in the systemic response to dietary tryptophan deficiency, which included reduced serum Igf1 and reduced numbers of peripheral granulocytes. Reduced insulin/IGF-1 signaling is synonymous with extended longevity and increased stress resistance (62
). In lower organisms, these effects depend on activation of Foxo transcription factors and presumably increased expression of Foxo target genes, such as those involved in oxidative stress resistance. Our data showed no significant increase in expression of candidate antioxidant genes in the liver after tryptophan deficiency. However, in mammals, Igf1 also plays a prominent role in regulation of the immune system as a growth factor for myeloid lineages (64
). Igf1 can also contribute to inflammation by enhancing expression of endothelial cell adhesion molecules (65
), priming granulocytes for activation (66
), and suppressing granulocyte apoptosis (67
). We observed fewer circulating neutrophils after tryptophan deficiency and reduced expression of proinflammatory and cell adhesion markers after ischemic insult. Thus, reduced Igf1 caused by tryptophan deficiency may have a greater effect on inflammatory capacity than on oxidative stress resistance. Although there is precedent for Gcn2
-dependent immunosuppression of the adaptive immune system [for example, in Ido-mediated T cell anergy(68
) and asparaginase-based immunosuppression (69
)], direct effects on granulocytes have not been previously reported. T cells are also implicated in ischemic injury, because severe combined immunodeficient (SCID) or Rag−/−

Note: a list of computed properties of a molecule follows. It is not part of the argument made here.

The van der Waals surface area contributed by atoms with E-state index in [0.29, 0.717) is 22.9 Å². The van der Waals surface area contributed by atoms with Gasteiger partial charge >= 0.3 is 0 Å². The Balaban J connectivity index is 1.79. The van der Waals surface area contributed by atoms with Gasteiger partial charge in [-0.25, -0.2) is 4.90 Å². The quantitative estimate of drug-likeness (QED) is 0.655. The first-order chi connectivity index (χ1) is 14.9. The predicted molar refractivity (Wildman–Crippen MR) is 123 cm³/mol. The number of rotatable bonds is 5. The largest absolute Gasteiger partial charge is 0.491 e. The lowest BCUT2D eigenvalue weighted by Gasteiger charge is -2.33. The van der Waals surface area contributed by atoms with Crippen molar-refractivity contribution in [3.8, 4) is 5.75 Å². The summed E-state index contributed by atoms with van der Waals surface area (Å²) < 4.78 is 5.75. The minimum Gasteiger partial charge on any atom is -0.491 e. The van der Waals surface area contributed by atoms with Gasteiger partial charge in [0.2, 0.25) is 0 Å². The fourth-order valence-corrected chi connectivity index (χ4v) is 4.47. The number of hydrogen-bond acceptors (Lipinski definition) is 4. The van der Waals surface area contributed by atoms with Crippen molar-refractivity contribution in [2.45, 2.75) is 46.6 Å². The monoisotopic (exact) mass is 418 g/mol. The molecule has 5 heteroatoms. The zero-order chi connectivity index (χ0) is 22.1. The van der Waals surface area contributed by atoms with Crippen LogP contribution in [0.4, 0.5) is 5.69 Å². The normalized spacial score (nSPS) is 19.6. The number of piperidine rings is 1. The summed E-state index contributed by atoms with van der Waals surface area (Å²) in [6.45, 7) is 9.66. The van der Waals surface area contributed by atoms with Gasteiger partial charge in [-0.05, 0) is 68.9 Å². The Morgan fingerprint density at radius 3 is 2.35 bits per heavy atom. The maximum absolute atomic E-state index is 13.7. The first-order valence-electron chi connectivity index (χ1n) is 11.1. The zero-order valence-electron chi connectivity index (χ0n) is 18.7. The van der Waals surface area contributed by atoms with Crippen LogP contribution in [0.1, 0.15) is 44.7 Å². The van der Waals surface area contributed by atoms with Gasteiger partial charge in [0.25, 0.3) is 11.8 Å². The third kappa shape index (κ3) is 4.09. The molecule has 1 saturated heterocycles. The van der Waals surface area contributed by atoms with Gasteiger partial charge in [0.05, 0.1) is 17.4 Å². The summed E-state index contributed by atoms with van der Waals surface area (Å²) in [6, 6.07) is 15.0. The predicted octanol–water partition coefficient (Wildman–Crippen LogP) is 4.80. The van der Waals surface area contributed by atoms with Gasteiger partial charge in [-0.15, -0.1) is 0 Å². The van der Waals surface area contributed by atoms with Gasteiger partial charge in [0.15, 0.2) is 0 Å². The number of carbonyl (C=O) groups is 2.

mice lacking functional B or T lymphocytes are partially protected from damage (70
). HF inhibits T cell–mediated proinflammatory cytokine secretion by suppression of nuclear factor κB(NF-κB) activity (71
) and prevents in vitro differentiation of proinflammatory TH
17 cells (46
). IL-17 has been implicated in renal IR injury, although neutrophils rather than T cells appear to be the major source (72
). Future studies will be required to clarify in which tissues and cells GCN2 activation is required for adaptive stress resistance.
The observation that the lack of Gcn2
on its own, in the absence of any dietary intervention, led to protection against IR is paradoxical because activation of Gcn2 by either tryptophan deficiency or HF also led to protection. This could be a result of different roles of Gcn2 before and after acute stress. Although Gcn2 activation before stress resulted in potentially beneficial systemic changes (reduced Igf1, reduced circulating leukocytes), the lack of Gcn2 may be beneficial after stress for different reasons. In the case of renal damage by the ER stress activator tunicamycin, the lack of the proapoptotic transcription factor Chop, a downstream target of Atf4 activation, is protective (73
). Thus, activation of Gcn2 after stress may actually be detrimental if it increases apoptotic signaling and results in more cell death. Another nonmutually exclusive possibility is that the lack of Gcn2 results in compensatory activation of aspects of Gcn2 signal transduction through a different eIF2α kinase, for example, PERK. Recent studies indicate that Gcn2 may function as a repressor of mTOR (74